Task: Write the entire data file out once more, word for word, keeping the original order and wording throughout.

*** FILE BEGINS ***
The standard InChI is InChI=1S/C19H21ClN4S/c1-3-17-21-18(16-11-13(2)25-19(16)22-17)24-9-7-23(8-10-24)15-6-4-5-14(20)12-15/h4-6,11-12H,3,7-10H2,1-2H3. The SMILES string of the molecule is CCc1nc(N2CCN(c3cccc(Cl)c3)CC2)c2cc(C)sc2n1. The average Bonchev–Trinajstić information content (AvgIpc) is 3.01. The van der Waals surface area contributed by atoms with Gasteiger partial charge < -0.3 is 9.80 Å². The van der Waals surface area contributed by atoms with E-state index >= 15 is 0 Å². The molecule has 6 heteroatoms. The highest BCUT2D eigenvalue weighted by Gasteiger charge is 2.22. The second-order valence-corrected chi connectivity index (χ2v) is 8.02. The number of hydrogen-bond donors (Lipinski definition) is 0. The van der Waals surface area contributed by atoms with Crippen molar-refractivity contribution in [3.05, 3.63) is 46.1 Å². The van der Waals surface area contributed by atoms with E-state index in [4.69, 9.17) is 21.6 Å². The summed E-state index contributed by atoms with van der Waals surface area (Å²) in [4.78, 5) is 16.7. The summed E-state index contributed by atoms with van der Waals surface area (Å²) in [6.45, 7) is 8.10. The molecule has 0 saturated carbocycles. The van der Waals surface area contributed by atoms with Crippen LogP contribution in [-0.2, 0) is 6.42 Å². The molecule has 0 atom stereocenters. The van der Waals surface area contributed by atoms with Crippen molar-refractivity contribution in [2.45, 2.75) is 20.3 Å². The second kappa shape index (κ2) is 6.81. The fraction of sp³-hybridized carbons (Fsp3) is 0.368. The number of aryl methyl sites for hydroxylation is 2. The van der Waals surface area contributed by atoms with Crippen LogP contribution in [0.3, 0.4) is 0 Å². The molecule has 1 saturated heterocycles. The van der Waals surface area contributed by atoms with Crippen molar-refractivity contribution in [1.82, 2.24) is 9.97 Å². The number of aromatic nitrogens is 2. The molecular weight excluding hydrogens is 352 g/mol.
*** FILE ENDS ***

The standard InChI is InChI=1S/C19H21ClN4S/c1-3-17-21-18(16-11-13(2)25-19(16)22-17)24-9-7-23(8-10-24)15-6-4-5-14(20)12-15/h4-6,11-12H,3,7-10H2,1-2H3. The SMILES string of the molecule is CCc1nc(N2CCN(c3cccc(Cl)c3)CC2)c2cc(C)sc2n1. The average Bonchev–Trinajstić information content (AvgIpc) is 3.01. The van der Waals surface area contributed by atoms with Gasteiger partial charge < -0.3 is 9.80 Å². The van der Waals surface area contributed by atoms with E-state index >= 15 is 0 Å². The molecule has 6 heteroatoms. The highest BCUT2D eigenvalue weighted by Gasteiger charge is 2.22. The second-order valence-corrected chi connectivity index (χ2v) is 8.02. The number of hydrogen-bond donors (Lipinski definition) is 0. The van der Waals surface area contributed by atoms with Crippen molar-refractivity contribution in [3.05, 3.63) is 46.1 Å². The van der Waals surface area contributed by atoms with E-state index in [4.69, 9.17) is 21.6 Å². The summed E-state index contributed by atoms with van der Waals surface area (Å²) in [4.78, 5) is 16.7. The summed E-state index contributed by atoms with van der Waals surface area (Å²) in [6.45, 7) is 8.10. The molecule has 0 saturated carbocycles. The van der Waals surface area contributed by atoms with Crippen LogP contribution in [-0.2, 0) is 6.42 Å². The molecule has 0 atom stereocenters. The van der Waals surface area contributed by atoms with Crippen molar-refractivity contribution in [2.45, 2.75) is 20.3 Å². The second kappa shape index (κ2) is 6.81. The fraction of sp³-hybridized carbons (Fsp3) is 0.368. The number of aryl methyl sites for hydroxylation is 2. The van der Waals surface area contributed by atoms with Crippen LogP contribution in [0.3, 0.4) is 0 Å². The molecule has 1 saturated heterocycles. The van der Waals surface area contributed by atoms with Crippen molar-refractivity contribution in [1.82, 2.24) is 9.97 Å². The number of aromatic nitrogens is 2. The molecular weight excluding hydrogens is 352 g/mol.